Peter is also convinced that the Infinite reality is beyond our definitions of Subjective and Objective: since it cannot be constrained by definition or measurement. Where Michael H quotes Peter Kingsley, “where reason was invented and rationality began. Everything can confidently be measured from here”, I am also reminded of quantum physics – measurement collapses the wave to a particle, and Life is responsible for that measurement or observation. Until the wave is collapsed, everything is just part of the “transcendant potentia” (Amit Goswami –The Physics of the Soul), a sea of possibility and probability, which finite sentient creatures manifest by measurement or observation. But behind all this there is only the original Infinite Awareness.

It also occurs to me that even without Quantum Physics, it is no more unreasonable to suppose that the ground of being is Consciousness that that it is Matter. It is just as odd that Matter should exist as that Consciousness should exist. Why, indeed, does anything exist? Richard Dawkins in ‘The God Delusion’ says that it is no use citing God, because then we have to consider that someone or something made God. But if Consciousness Is All, and always has been, we can simply stop there. We may not know why Consciousness is all (perhaps we are trying to find that out!), but we can surely more easily accept that, than that the ultimate reality is a Big Bang which somehow, all by its unconscious self, knew all about how to manifest the laws of time space, energy, matter, cause, effect and evolution.

The "Consciousness Is All" is very interesting concept.

In his critical review of Dawkins' book "The God Delusion", Deepak Chopra uses a similar concept as part of his argument: "That's why Dawkins can never find God. He's looking in the wrong place. The physical world can't deliver God, not because God doesn't exist, but because the solid, physical world is an illusion--as quantum physics proved long ago--and one must look inside consciousness itself to find what God is about. If God is a universal intelligence, that will turn out to be a fact. It won't be superstition. It won't be the Bible or the Koran"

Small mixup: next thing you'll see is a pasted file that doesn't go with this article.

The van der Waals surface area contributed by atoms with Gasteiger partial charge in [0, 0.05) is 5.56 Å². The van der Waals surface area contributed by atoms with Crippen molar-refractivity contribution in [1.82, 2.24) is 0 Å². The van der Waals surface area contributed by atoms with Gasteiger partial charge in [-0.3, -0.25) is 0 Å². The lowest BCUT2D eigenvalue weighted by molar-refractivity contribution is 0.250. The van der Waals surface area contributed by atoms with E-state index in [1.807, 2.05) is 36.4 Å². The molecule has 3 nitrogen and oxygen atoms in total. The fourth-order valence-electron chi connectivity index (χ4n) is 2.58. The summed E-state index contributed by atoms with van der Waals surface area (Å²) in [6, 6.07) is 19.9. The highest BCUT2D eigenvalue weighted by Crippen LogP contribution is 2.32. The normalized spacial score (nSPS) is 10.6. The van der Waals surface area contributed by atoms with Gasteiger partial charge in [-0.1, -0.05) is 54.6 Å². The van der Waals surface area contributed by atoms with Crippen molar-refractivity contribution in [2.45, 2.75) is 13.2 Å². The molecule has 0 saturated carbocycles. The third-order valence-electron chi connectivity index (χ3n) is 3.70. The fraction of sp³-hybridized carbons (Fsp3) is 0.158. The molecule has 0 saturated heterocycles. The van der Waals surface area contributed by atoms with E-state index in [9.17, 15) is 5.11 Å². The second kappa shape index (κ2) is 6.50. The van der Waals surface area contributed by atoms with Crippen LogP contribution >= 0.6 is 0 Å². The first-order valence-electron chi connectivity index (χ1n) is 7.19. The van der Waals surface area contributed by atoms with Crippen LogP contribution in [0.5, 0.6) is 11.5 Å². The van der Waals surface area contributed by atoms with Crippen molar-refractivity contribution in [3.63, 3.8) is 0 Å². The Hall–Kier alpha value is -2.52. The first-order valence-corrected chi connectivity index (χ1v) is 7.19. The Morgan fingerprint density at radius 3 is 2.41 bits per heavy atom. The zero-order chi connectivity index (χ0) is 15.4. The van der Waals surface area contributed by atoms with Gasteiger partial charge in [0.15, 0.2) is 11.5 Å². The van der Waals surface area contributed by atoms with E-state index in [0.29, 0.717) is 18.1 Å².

I agree with Chopra.Maybe we need another way of see things a manifestation of different levels of consciousness, not a dualistic and antogonistic reality.

See Chopra's 6 part review of Dawkins' book here:

Very insightful, Michael!

Yes, very much in agreement with how "I" see things. :-)

Ugh, sorry for the double comments. The first one didn't show up even when I refreshed the page, so I thought I would try a slightly longer comment which might get through the spam filter, and then both of them showed up!

I came across this site by Christopher M.Moreman saying this I never came across this before.

Deconstructing the Cross-Correspondence Myth

Christopher M. Moreman, Department of Religious Studies and Theology, University of Wales at Lampeter

On the centenary of the death of FWH Myers, it is perhaps appropriate to re-examine the large body of evidence purporting to come posthumously from Myers himself; the cross-correspondences. During a period spanning three decades, a number of mediums located around the globe claimed to receive messages originating from the deceased spirits of leading members of the SPR, particularly Frederic Myers. What seemed at first to be unconnected ramblings were soon discovered to contain complex patterns and hidden messages. Slowly, the workings of an experiment from the other side was pieced together.

Since the messages first began to appear, the cross-correspondences have been considered by many to be collectively the finest piece of evidence for survival coming from mediumistic communications. The complexity with which the messages come together and the apparent need for intelligent design make it seem impossible for any other explanation. Fraud has been rejected based upon the reputations of those intrepid investigators who were involved. But the main support for the survivalist theory lies in the fact that the super-ESP hypothesis is taxed beyond realistic limits when trying to account for the remarkable correspondences.

Despite the fact that the correspondences have long been regarded so highly, criticism still lingers. The number of investigators involved was very small and very little has been done with the data since it was first analysed. Reasons for this neglect include the sheer mass of data and the seeming strength of the initial conclusions. Concern grows, however, when one realises that the initial investigators were all intent on proving the reality of survival and were more than eager to find the strongest argument they could. Add to this the facts that the leading investigators, Mrs. Verrall and her daughter, were themselves mediums involved; that many of the mediums, while individually isolated, had at least some contact with Mrs. Verrall and/or her daughter; and that the phenomena decreased considerably after the death of Mrs. Verrall and then all but ended completely with the death of her daughter, and suddenly many questions arise out of what at first glance appears to be quite solid evidence.